President Barack Obama is increasingly finding himself in the uncomfortable position of facing fire from both the Left and the Right. With his unyielding support for the healthcare law and his refusal to adequately address the disgustingly large and dangerous deficit we face, he remains increasingly at odds with both conservatives and moderates. With his attempts to portray himself as more of a centrist following the "shellacking" in November and his realization that some things are harder to change than he originally wanted (our foreign policy chief among them), he is earning the ire of the Left. Actor Matt Damon joins a slew of Hollywood types
in criticizing the President. Damon, one of President Obama's most visible celebrity supporters in 2008, has said that he does not believe the president is doing a good job and said that Obama "misinterpreted his mandate. A friend of mine said to me the other day, 'I no longer hope for audacity.'"
Barbra Streisand and Jane Lynch have hit him from the left on his lackluster efforts to address gay rights. Hugh Hefner has hit him on foreign policy, Robert Redford on the environment, and Spike Lee on his slow response to the Gulf Oil disaster. Keith Olbermann spent much of his airtime before departing his show recently criticizing the Obama administration, particularly his embrace of the extension of the Bush tax cuts.
Politically, particularly with the hiring of William Daley
as his new chief of staff, it seems like Obama is reacting to his midterm losses and massive discontent by moving towards the center, as President Clinton successfully managed to do in the 1990s. However, this will not work nearly as well for Obama as it did for Clinton. In foreign policy, he is earning the ire of his left flank for continuing the War on Terror almost just like President Bush did, maintaining forces in Afghanistan and Iraq, and keeping Guantanamo Bay open. However, he is drawing the condemnation of the right for signing the START Treaty and seeming to weaken America's influence and stature in the world. In domestic policy, both the Left and the Right are hitting him for his waffling on gays and marriage, his ineffectiveness thus far in dealing with the budget, and the healthcare bill.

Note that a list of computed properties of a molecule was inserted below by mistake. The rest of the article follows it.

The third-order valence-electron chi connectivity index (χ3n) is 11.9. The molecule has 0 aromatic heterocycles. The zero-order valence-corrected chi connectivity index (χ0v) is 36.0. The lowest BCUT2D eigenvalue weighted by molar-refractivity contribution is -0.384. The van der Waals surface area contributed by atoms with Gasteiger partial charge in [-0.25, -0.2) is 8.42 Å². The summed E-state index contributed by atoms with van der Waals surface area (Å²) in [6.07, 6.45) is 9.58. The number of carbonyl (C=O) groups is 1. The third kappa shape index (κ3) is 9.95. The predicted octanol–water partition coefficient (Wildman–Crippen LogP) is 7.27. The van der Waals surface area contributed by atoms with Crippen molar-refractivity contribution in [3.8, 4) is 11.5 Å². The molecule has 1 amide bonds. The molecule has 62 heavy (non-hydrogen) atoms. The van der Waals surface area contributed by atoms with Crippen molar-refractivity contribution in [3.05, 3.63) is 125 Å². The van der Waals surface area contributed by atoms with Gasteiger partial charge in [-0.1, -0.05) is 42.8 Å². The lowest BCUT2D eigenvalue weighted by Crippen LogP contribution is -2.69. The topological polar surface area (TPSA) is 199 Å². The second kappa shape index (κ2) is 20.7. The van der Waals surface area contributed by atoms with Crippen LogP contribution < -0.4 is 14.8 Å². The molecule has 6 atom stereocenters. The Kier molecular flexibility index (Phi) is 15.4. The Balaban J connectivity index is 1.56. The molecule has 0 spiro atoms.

He cannot portray himself as a centrist while maintaining his support for the healthcare bill and current government spending levels. He cannot win over his left flank with his foreign policy record and generally poor politicking in Washington and abroad. An attack from an insurgent on the flank (think someone like Kucinich or Feingold) during the election can hurt him; even if one does not happen and he earns the begrudging support of the far left, lackluster supporters are bad at fundraising and grassroots activism. However, Republicans should not be lulled into a false sense of security-- this is, after all, the inexperienced fellow who managed to successfully take down the Clinton political machine, and the Republican Party has the massively important and difficult decision of finding a candidate able to take this discontent and transform it into a movement. Regardless, this is sure to be an interesting election.